Argentine Food / Argentine cuisine

Argentine Food / Argentine cuisine

Well I'm having a quiet weekend so I am finally getting around to writing about Argentine food.
I have mentioned many things on this blog already, and you will undoubtedly know a little about the subject but it always good to hear it from someone first hand.

Firstly, eating out is pretty cheap and often is the most cost effective way to do things, but like most things in Argentina, it can be time consuming. Unless you have an hour to sit down in a cafe, then your options are limited and your healthy options are well . . . non existent.

The types of dishes that can be found in restaurants are normally limited to the following categories:

Italian (Pizza)Argentine Parilla. Asado in argentina
Meat - Parillas / Asados
Italian (pasta)

This said, you can eat pretty well in these establishments, for little cost. Restaurants often have menu del día or offers for two or three people sharing. Other traditional Argentinian fair includes dulce de leche, alfajors, croissants and other baked sweets.

In terms of 'fast food', Sandwiches (or Sandwichs as is often written) and salads, are incredibly expensive. I mean 'pret a manger' type sandwiches aimed at businesspeople. They can cost around £5 per portion, I don't get it at all.

There are many sushi joints, but it is a fairly luxury item, and can mostly be bought in sit down Japanese restaurants.

The ubiquitous Super Pancho can be purchased from any kiosk for around £1, as can low grade ham and cheese sandwiches. The mind boggles why McDonalds and Burger King are always full. Meals cost around 30 pesos (£5) when you can buy a nice fresh steak sandwich or choripan for less than 15 pesos.

So what about supermarkets? All I can say is that I will never moan about a Tesco, Sainsbury's or Asda again! It is actually cheaper here to use Chinese convenience stores and greengrocers.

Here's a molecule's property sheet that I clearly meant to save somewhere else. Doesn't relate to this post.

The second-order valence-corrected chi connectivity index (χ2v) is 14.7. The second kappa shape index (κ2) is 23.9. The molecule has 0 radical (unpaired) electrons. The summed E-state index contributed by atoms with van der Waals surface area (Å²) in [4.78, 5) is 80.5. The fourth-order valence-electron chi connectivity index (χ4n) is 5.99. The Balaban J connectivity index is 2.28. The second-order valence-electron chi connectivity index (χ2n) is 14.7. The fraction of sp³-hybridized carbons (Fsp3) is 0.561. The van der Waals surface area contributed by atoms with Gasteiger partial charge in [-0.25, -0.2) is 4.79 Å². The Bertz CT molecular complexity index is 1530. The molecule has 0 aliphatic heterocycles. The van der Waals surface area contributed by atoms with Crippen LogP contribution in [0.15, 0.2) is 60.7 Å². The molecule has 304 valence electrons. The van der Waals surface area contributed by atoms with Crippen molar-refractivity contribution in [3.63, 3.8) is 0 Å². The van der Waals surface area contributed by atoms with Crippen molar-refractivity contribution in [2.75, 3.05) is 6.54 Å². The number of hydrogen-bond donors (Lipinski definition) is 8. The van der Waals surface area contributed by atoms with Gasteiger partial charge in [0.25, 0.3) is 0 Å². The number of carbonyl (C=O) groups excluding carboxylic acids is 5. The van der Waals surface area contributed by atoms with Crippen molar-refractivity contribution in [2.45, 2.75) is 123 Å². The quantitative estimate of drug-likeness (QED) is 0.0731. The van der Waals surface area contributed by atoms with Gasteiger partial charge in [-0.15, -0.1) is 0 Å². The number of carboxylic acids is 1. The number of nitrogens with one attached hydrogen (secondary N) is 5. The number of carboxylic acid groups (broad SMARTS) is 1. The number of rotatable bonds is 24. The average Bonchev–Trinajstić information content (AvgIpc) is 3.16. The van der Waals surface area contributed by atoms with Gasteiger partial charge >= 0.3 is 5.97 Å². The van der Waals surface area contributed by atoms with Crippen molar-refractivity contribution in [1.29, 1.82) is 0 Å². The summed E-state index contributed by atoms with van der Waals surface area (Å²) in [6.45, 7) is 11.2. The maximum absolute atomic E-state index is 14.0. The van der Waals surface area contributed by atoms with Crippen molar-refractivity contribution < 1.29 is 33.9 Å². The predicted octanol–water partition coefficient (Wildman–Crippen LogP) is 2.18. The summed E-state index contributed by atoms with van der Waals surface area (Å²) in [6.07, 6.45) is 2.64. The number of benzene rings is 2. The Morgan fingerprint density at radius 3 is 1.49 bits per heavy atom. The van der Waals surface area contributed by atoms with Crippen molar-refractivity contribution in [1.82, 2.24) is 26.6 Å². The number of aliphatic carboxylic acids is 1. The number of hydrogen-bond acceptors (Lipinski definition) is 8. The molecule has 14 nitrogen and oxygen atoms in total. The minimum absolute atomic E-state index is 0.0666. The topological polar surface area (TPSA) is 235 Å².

Argentine Food / Argentine cuisine
Although, Proteño cuisine seems insanely unhealthy, they do have greengrocers roughly every 50 yards, I'm just struggling to work out, what they put the vegetables in! A classic diet would be Breakfast: Croissant and coffee, Lunch: Milanesa or empanadas, Dinner: Steak, stew, pasta or pizza.

Argentine Food / Argentine cuisineThings that are cheap in Supermarkets here:
Mayonese - eaten with everything here!
French bread
Baked goods

Things that are expensive / inaccessible here:
Most vegetables
English favourites (Curry Sauce, Gravy, Marmite)
Argentine Food / Argentine cuisinePeanut butter
Tinned goods - Tuna, Vegetables, even pulses
Microwave meals (for some reason seen as a luxury here)
Chocolate (Milka seems to be the only good brand and is v. expensive).
Fresh milk - I'm not even sure if you can get it, places here only sell UHT.

Well, I don't want this to be a big moan, we all have to change our habits sometimes. Maybe I just need educating on the Argentine ways of cooking a little.

In case anyone is interested, I have posted a couple of links to some good sources of information on Argentine recipes and cooking. Just think of me when you are chowing down on your Locro or Lomo.

Argentine Food / Argentine cuisine:

Ciao for now

Hungry Phil